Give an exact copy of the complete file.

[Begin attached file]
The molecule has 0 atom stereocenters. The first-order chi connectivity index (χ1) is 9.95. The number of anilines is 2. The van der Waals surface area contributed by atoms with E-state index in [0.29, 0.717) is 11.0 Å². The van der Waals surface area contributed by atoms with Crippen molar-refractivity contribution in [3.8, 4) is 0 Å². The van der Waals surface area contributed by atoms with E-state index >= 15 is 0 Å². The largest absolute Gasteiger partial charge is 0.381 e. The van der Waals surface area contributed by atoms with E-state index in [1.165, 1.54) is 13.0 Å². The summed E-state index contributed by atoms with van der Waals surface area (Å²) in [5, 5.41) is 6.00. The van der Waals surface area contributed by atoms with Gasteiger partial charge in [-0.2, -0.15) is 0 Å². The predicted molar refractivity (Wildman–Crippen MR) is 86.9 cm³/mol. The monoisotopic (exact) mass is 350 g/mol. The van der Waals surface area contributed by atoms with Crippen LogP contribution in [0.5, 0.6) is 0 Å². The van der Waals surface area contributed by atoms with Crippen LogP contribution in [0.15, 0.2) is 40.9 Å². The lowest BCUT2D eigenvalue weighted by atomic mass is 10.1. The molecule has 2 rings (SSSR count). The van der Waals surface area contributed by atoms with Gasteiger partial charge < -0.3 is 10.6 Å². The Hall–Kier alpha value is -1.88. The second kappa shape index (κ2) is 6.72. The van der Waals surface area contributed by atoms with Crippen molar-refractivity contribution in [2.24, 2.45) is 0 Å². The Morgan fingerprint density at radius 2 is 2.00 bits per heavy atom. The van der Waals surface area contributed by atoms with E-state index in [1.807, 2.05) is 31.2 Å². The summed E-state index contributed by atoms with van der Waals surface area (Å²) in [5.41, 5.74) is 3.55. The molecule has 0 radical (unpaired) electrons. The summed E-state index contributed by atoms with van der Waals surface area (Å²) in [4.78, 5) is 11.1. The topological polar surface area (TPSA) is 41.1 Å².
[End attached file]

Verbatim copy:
The molecule has 0 atom stereocenters. The first-order chi connectivity index (χ1) is 9.95. The number of anilines is 2. The van der Waals surface area contributed by atoms with E-state index in [0.29, 0.717) is 11.0 Å². The van der Waals surface area contributed by atoms with Crippen molar-refractivity contribution in [3.8, 4) is 0 Å². The van der Waals surface area contributed by atoms with E-state index >= 15 is 0 Å². The largest absolute Gasteiger partial charge is 0.381 e. The van der Waals surface area contributed by atoms with E-state index in [1.165, 1.54) is 13.0 Å². The summed E-state index contributed by atoms with van der Waals surface area (Å²) in [5, 5.41) is 6.00. The van der Waals surface area contributed by atoms with Gasteiger partial charge in [-0.2, -0.15) is 0 Å². The predicted molar refractivity (Wildman–Crippen MR) is 86.9 cm³/mol. The monoisotopic (exact) mass is 350 g/mol. The van der Waals surface area contributed by atoms with Crippen LogP contribution in [0.5, 0.6) is 0 Å². The van der Waals surface area contributed by atoms with Crippen LogP contribution in [0.15, 0.2) is 40.9 Å². The lowest BCUT2D eigenvalue weighted by atomic mass is 10.1. The molecule has 2 rings (SSSR count). The van der Waals surface area contributed by atoms with Gasteiger partial charge < -0.3 is 10.6 Å². The Hall–Kier alpha value is -1.88. The second kappa shape index (κ2) is 6.72. The van der Waals surface area contributed by atoms with Crippen molar-refractivity contribution in [2.24, 2.45) is 0 Å². The Morgan fingerprint density at radius 2 is 2.00 bits per heavy atom. The van der Waals surface area contributed by atoms with E-state index in [1.807, 2.05) is 31.2 Å². The summed E-state index contributed by atoms with van der Waals surface area (Å²) in [5.41, 5.74) is 3.55. The molecule has 0 radical (unpaired) electrons. The summed E-state index contributed by atoms with van der Waals surface area (Å²) in [4.78, 5) is 11.1. The topological polar surface area (TPSA) is 41.1 Å².